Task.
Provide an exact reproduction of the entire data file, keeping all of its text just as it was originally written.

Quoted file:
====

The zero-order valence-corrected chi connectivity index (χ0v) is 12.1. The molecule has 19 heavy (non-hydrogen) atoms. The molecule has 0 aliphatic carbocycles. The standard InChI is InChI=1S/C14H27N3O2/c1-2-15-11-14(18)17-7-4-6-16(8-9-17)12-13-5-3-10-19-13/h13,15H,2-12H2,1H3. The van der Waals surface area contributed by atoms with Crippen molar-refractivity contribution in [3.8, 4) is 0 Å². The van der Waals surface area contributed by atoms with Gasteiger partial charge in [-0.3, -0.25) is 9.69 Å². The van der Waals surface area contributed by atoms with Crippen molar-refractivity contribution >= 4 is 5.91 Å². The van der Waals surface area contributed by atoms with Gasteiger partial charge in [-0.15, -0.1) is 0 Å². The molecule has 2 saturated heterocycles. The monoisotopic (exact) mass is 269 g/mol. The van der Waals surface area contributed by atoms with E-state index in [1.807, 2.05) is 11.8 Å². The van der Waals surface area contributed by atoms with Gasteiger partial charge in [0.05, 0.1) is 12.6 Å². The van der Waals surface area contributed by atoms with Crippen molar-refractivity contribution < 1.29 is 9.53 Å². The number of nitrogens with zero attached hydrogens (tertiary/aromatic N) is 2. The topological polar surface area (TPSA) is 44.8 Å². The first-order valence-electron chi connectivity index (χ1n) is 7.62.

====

The zero-order valence-corrected chi connectivity index (χ0v) is 12.1. The molecule has 19 heavy (non-hydrogen) atoms. The molecule has 0 aliphatic carbocycles. The standard InChI is InChI=1S/C14H27N3O2/c1-2-15-11-14(18)17-7-4-6-16(8-9-17)12-13-5-3-10-19-13/h13,15H,2-12H2,1H3. The van der Waals surface area contributed by atoms with Crippen molar-refractivity contribution in [3.8, 4) is 0 Å². The van der Waals surface area contributed by atoms with Gasteiger partial charge in [-0.3, -0.25) is 9.69 Å². The van der Waals surface area contributed by atoms with Crippen molar-refractivity contribution >= 4 is 5.91 Å². The van der Waals surface area contributed by atoms with Gasteiger partial charge in [-0.15, -0.1) is 0 Å². The molecule has 2 saturated heterocycles. The monoisotopic (exact) mass is 269 g/mol. The van der Waals surface area contributed by atoms with E-state index in [1.807, 2.05) is 11.8 Å². The van der Waals surface area contributed by atoms with Gasteiger partial charge in [0.05, 0.1) is 12.6 Å². The van der Waals surface area contributed by atoms with Crippen molar-refractivity contribution < 1.29 is 9.53 Å². The number of nitrogens with zero attached hydrogens (tertiary/aromatic N) is 2. The topological polar surface area (TPSA) is 44.8 Å². The first-order valence-electron chi connectivity index (χ1n) is 7.62.